And on it, were many small butterflies, most of which I had seen before. But one was a bit different, and by deduction based on my woeful lack of knowledge, I hoped it might be a purple hairstreak. Didn't look very purple though, but I could get close, and grabbed a few shots before it flew off, when a large hornet thundered around the flowers.

I was just looking at the back of my camera, when I was joined by three men who had been exploring the woods in search of butterflies. I asked them if they wouldn't mind ID-ing what I'd photographed and I was excitedly told it was actually a brown hairstreak. They also told me that to see the purple variety, I should walk only a few dozen yards along the path, and turn off to the left, to check out more clumps of the hemp-agrimony where they'd just seen some.

Excellent, and off I went, leaving them to scan the area for the brown I'd just seen. The path was exactly where they'd said, and was a hive of insect activity. I scanned each clump of flowers, but couldn't see any more of the hairstreaks, so continued my stroll through the reserve. And what a fabulous place it is, especially on such a hot afternoon. Insects everywhere, from bees, wasps, flies, hornets and beetles, to butterflies, moths and some rather large crickets. And the scent of the flowers was gorgeous too.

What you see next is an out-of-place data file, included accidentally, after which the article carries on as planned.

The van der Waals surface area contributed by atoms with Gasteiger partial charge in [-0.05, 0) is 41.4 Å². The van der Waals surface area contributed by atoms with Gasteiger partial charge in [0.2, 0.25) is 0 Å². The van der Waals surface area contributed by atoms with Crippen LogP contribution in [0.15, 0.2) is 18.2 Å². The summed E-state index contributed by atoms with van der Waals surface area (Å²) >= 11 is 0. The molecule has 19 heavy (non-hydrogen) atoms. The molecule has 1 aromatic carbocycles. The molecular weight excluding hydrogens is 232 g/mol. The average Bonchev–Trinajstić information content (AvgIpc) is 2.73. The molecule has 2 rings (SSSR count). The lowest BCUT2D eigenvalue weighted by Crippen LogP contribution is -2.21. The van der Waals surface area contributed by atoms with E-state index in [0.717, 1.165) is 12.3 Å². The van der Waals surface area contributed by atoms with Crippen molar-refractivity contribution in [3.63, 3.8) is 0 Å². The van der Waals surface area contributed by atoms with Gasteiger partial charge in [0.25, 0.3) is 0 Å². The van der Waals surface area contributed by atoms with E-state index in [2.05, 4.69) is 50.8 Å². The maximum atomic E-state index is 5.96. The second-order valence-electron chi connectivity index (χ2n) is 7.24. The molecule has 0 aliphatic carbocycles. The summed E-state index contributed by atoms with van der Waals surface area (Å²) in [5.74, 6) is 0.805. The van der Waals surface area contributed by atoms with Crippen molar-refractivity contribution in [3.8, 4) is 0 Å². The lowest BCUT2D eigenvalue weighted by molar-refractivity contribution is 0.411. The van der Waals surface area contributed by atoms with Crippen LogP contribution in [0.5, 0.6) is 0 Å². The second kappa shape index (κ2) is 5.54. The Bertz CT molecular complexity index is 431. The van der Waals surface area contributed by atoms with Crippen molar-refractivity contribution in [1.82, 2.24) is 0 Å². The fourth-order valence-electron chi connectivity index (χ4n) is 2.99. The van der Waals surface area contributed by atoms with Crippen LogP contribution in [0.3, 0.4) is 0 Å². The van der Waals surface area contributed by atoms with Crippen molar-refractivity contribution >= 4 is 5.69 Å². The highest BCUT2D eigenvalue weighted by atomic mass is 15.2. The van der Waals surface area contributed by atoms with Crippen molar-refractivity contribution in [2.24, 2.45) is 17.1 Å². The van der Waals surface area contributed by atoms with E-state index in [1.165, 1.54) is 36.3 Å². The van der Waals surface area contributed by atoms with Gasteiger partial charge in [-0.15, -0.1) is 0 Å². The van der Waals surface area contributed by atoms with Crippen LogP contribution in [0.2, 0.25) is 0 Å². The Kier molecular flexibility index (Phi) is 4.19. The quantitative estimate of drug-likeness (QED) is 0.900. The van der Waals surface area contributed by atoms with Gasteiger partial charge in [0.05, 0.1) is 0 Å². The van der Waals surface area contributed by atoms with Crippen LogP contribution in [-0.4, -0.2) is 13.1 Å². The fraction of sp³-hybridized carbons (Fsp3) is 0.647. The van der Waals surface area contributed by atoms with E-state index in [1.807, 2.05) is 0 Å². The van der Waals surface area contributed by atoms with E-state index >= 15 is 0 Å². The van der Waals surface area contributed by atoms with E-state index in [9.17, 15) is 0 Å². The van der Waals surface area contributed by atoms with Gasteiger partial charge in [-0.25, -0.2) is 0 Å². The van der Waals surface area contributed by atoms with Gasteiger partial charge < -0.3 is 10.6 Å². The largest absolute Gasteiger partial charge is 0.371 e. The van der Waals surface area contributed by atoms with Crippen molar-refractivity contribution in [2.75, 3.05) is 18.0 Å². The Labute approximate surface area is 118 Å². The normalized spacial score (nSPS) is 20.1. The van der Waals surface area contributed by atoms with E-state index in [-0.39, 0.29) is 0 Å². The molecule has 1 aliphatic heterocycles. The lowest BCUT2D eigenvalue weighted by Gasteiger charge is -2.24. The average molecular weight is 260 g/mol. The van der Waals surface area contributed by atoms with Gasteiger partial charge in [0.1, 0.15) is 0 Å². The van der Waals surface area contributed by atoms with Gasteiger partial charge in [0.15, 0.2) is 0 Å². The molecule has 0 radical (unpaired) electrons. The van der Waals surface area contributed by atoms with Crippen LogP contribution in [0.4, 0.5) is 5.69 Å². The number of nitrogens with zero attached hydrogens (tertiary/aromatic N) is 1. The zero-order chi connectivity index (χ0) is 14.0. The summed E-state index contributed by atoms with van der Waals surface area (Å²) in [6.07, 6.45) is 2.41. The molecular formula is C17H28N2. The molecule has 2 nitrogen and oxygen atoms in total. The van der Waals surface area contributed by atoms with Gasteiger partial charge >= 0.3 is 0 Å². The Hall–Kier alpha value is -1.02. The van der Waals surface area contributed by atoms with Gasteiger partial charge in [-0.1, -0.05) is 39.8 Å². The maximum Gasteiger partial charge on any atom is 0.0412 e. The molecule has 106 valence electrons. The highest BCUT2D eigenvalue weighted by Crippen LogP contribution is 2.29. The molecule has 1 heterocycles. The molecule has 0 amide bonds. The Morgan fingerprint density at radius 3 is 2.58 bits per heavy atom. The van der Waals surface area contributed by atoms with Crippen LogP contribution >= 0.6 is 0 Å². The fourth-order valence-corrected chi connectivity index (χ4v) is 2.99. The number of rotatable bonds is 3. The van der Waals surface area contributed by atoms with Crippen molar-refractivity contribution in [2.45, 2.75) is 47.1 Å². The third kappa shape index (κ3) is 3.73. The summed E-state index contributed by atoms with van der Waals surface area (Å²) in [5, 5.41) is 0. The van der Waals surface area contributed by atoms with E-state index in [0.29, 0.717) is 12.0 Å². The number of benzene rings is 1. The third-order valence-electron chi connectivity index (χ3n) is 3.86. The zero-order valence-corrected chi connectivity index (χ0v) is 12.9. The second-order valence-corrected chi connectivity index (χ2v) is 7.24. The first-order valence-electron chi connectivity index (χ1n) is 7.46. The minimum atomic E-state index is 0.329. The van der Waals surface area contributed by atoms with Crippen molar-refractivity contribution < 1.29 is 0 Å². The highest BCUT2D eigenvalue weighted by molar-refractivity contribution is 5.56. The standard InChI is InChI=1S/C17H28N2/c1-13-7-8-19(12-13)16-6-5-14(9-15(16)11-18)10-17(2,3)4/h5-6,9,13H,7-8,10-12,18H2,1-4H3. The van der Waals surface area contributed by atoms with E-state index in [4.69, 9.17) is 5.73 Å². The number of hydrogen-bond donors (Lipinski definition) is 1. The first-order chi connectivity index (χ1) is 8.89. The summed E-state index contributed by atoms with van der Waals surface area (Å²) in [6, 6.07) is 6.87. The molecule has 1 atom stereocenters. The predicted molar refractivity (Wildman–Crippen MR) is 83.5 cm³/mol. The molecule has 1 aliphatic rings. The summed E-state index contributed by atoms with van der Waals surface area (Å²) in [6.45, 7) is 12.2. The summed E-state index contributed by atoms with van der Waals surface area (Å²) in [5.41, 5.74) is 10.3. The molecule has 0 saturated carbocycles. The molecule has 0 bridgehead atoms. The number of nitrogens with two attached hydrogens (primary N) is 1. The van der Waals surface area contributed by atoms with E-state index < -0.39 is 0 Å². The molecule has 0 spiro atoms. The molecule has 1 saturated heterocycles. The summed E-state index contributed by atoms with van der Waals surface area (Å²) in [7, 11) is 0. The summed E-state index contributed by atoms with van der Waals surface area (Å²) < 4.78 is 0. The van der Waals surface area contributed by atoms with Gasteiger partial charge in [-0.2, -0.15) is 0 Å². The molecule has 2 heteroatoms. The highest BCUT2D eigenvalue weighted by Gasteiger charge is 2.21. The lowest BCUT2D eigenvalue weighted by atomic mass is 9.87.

Not knowing where I was going, nor having any sort of plan, I just mooched around, and found an area which was a mass of colour, and seemed to be attracting all manner of butterflies. Brimstones were fluttering all around, so I chased them, eventually catching one as it landed on a yellow flower. In the bright sunshine, it was a job to keep a lid on the exposure though, so took a shot, checked and then adjusted to get better ones.